Alliance Against Poverty Chair, Richard Walsh, acted as moderator for this Forum. Below he opens the discussion and welcomes the guests and two speakers
Alliance Against Poverty member Regan Sunshine Brussé (Me!) helped set the tone of the forum by relaying some perspectives of the low income user.
Joe Mancini, founder of The Working Center, a local organization who assists in the distribution of current low income passes, as well as many other forms of marginalization supports, assisted by throwing in his support for further discussion on the need for low income based transit fare reductions measures.
Following the above brief opening speeches, forum participants partook in smaller group discussions, then returned together to review their findings. Here are some of the participants responses.
Learn more about the Alliance Against Poverty's current efforts at our groups website www.AllianceAgainstPoverty.com
Communities within Canada are beginning to address the issues that urban sprawl and capitalism have created for our poorest community members. In an effort to financially equalize access, Kingston has offered OW recipients free transit fares for the year of 2017. All they had to do was reallocate funding to cover it. Calgary is now running its public transit system by selling monthly passes at a cost based on income. Those with low income can now purchase a monthly pass at a cost of $5.15. Both of these ideas make sense, but even better would be to make public transit free for low-income people. Providing a free public transit fare system for our local low income population is imperative to bring Waterloo Region aboard the bus heading towards eliminating poverty.
Everyone here today has some awareness of what poverty can be like to experience. So let’s look directly at what it's like not having the ability to afford transit:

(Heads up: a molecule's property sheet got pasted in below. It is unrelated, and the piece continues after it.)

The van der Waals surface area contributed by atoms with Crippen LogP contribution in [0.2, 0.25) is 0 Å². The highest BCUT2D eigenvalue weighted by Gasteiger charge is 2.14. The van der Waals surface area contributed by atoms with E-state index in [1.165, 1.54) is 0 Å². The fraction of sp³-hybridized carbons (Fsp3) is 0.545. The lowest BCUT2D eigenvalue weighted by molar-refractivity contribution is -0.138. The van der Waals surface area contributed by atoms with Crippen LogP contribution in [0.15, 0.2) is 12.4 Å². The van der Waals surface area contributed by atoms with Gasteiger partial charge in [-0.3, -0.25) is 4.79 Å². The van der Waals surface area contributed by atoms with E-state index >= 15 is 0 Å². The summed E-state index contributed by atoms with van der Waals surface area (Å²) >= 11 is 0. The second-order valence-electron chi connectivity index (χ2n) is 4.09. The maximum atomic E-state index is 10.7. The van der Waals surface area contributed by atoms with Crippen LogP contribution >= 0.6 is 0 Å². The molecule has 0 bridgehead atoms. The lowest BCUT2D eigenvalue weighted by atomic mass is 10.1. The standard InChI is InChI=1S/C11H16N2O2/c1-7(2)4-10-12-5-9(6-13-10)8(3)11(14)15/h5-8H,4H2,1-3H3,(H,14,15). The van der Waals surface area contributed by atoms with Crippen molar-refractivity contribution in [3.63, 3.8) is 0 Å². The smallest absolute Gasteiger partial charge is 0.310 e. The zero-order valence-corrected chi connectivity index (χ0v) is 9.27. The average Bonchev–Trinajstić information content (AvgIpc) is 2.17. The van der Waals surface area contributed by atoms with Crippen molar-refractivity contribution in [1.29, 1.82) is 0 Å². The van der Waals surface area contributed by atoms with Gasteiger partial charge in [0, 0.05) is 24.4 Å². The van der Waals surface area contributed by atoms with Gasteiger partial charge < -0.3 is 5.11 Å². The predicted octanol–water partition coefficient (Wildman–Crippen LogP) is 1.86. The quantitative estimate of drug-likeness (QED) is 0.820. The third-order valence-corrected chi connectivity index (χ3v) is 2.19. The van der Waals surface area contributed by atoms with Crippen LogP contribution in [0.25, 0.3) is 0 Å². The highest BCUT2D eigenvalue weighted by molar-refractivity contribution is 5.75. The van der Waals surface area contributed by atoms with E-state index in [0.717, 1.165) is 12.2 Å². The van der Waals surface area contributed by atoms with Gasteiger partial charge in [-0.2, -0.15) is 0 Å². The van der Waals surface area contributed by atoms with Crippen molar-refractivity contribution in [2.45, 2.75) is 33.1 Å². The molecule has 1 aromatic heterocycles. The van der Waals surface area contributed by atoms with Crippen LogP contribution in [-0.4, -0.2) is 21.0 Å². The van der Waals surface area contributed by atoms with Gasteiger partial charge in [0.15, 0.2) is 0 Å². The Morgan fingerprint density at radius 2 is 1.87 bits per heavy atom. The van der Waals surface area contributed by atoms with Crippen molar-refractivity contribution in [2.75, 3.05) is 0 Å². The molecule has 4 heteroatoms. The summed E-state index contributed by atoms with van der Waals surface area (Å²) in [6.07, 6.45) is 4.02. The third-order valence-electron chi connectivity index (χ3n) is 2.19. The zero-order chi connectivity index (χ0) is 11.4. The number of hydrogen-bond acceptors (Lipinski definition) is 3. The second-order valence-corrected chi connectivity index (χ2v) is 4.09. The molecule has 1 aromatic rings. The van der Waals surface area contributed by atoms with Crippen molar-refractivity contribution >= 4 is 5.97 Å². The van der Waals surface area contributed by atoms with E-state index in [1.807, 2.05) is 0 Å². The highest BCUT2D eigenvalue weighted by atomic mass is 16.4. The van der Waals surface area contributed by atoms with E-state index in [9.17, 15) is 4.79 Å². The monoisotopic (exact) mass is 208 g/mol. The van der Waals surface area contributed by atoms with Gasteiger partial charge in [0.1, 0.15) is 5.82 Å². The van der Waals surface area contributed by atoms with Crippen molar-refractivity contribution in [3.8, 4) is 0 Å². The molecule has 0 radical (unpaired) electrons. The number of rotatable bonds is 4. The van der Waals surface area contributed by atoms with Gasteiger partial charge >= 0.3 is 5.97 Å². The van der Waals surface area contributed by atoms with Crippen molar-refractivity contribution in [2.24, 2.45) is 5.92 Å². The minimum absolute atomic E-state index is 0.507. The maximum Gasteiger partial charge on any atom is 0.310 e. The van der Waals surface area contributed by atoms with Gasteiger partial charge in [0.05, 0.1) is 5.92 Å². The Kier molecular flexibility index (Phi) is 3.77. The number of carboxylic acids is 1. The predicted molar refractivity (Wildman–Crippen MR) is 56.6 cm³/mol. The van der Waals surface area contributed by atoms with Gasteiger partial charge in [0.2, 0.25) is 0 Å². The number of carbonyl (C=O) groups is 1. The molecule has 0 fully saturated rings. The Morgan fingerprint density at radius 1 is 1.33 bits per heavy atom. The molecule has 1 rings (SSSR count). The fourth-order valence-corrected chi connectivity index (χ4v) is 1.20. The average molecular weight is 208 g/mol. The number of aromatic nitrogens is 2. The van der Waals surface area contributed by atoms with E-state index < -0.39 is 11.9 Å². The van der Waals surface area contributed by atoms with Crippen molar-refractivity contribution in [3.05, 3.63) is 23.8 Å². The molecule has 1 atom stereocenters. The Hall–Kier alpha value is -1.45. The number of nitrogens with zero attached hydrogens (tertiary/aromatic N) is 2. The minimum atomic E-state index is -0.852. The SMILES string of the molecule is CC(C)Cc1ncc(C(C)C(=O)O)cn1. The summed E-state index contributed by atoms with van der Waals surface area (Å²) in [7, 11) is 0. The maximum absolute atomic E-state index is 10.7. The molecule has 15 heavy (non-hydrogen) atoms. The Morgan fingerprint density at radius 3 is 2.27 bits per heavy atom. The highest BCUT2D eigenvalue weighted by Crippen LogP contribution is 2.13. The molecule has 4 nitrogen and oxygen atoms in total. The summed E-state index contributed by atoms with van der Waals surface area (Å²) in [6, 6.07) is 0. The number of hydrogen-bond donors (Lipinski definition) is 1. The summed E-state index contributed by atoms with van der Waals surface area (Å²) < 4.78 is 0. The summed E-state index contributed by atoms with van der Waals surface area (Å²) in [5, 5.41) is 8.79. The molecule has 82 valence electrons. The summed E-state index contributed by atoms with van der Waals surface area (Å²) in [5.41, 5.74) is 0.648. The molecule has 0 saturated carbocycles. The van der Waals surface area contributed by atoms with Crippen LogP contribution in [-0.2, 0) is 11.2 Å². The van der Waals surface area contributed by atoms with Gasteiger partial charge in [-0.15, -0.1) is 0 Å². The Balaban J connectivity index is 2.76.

It’s walking to the doctors office in the snow or rain across town because there’s “too much month left at the end of your money.”
It’s wanting to attend a local “Free” festival, to get out of the house with your children, but knowing that it will cost you $26 round trip for you and three kids. But you can’t afford it.
It’s spending the morning debating if you should spend your last bit of change on buying milk or taking the bus to a food hamper, where hopefully they will provide you with some, as well as other fresh goods your family needs.
It’s showing up sweaty and exhausted for that job interview you finally got, because you walked two kilometers to get there. You needed that job, but couldn't afford the bus fare.
It's feeling demoralized, angry even, as you watch a half empty bus drive past you, when you're really sick of walking... and you’re tired…and broke.
Poverty isn’t easy. Nothing about it is. And most of us are not far from having to rely on government assistance. Losing a paycheck or two could leave many of us anywhere between lacking the means to buy food, to being homeless. The choices we create for those who need assistance now, may be the same choices we come upon if we face financial difficulties ourselves.
Regardless of who a person is, what they have, or where they've come from, every member of our community deserves freedom of mobility at a cost they can afford. Let's return public transit to the public. Let's allow those who need a little help, the right to ride the bus for free.
Written by Regan Sunshine Brussé
Edited by Richard Walsh